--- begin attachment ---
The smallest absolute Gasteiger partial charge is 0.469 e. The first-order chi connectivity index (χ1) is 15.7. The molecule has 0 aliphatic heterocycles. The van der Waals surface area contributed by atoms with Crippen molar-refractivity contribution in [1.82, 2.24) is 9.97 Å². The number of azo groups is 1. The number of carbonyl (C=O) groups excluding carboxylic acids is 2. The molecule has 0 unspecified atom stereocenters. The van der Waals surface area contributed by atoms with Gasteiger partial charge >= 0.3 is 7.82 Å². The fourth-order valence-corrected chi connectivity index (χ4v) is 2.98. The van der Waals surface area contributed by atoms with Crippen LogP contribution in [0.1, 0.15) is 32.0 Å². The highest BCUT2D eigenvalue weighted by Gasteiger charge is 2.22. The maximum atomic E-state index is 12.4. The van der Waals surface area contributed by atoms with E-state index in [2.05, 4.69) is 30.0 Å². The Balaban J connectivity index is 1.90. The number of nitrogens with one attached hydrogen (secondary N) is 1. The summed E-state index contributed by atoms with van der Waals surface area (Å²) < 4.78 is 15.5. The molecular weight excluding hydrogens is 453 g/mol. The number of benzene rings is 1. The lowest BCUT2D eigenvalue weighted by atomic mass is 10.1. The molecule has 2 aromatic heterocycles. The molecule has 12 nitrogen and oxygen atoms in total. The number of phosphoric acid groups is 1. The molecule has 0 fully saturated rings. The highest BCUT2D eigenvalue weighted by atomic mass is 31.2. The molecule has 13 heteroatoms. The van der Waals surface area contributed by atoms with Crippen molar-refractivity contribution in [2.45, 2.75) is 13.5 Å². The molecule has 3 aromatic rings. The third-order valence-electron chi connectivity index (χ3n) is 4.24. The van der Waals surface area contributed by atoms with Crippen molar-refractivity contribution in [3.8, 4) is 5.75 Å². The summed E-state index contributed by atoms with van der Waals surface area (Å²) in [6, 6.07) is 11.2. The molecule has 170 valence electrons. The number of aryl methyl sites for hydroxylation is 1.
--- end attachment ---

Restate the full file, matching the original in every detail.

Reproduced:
The smallest absolute Gasteiger partial charge is 0.469 e. The first-order chi connectivity index (χ1) is 15.7. The molecule has 0 aliphatic heterocycles. The van der Waals surface area contributed by atoms with Crippen molar-refractivity contribution in [1.82, 2.24) is 9.97 Å². The number of azo groups is 1. The number of carbonyl (C=O) groups excluding carboxylic acids is 2. The molecule has 0 unspecified atom stereocenters. The van der Waals surface area contributed by atoms with Gasteiger partial charge >= 0.3 is 7.82 Å². The fourth-order valence-corrected chi connectivity index (χ4v) is 2.98. The van der Waals surface area contributed by atoms with Crippen LogP contribution in [0.1, 0.15) is 32.0 Å². The highest BCUT2D eigenvalue weighted by Gasteiger charge is 2.22. The maximum atomic E-state index is 12.4. The van der Waals surface area contributed by atoms with E-state index in [2.05, 4.69) is 30.0 Å². The Balaban J connectivity index is 1.90. The number of nitrogens with one attached hydrogen (secondary N) is 1. The summed E-state index contributed by atoms with van der Waals surface area (Å²) < 4.78 is 15.5. The molecular weight excluding hydrogens is 453 g/mol. The number of benzene rings is 1. The lowest BCUT2D eigenvalue weighted by atomic mass is 10.1. The molecule has 2 aromatic heterocycles. The molecule has 12 nitrogen and oxygen atoms in total. The number of phosphoric acid groups is 1. The molecule has 0 fully saturated rings. The highest BCUT2D eigenvalue weighted by atomic mass is 31.2. The molecule has 13 heteroatoms. The van der Waals surface area contributed by atoms with Crippen molar-refractivity contribution in [2.45, 2.75) is 13.5 Å². The molecule has 3 aromatic rings. The third-order valence-electron chi connectivity index (χ3n) is 4.24. The van der Waals surface area contributed by atoms with Crippen molar-refractivity contribution in [3.8, 4) is 5.75 Å². The summed E-state index contributed by atoms with van der Waals surface area (Å²) in [6, 6.07) is 11.2. The molecule has 170 valence electrons. The number of aryl methyl sites for hydroxylation is 1.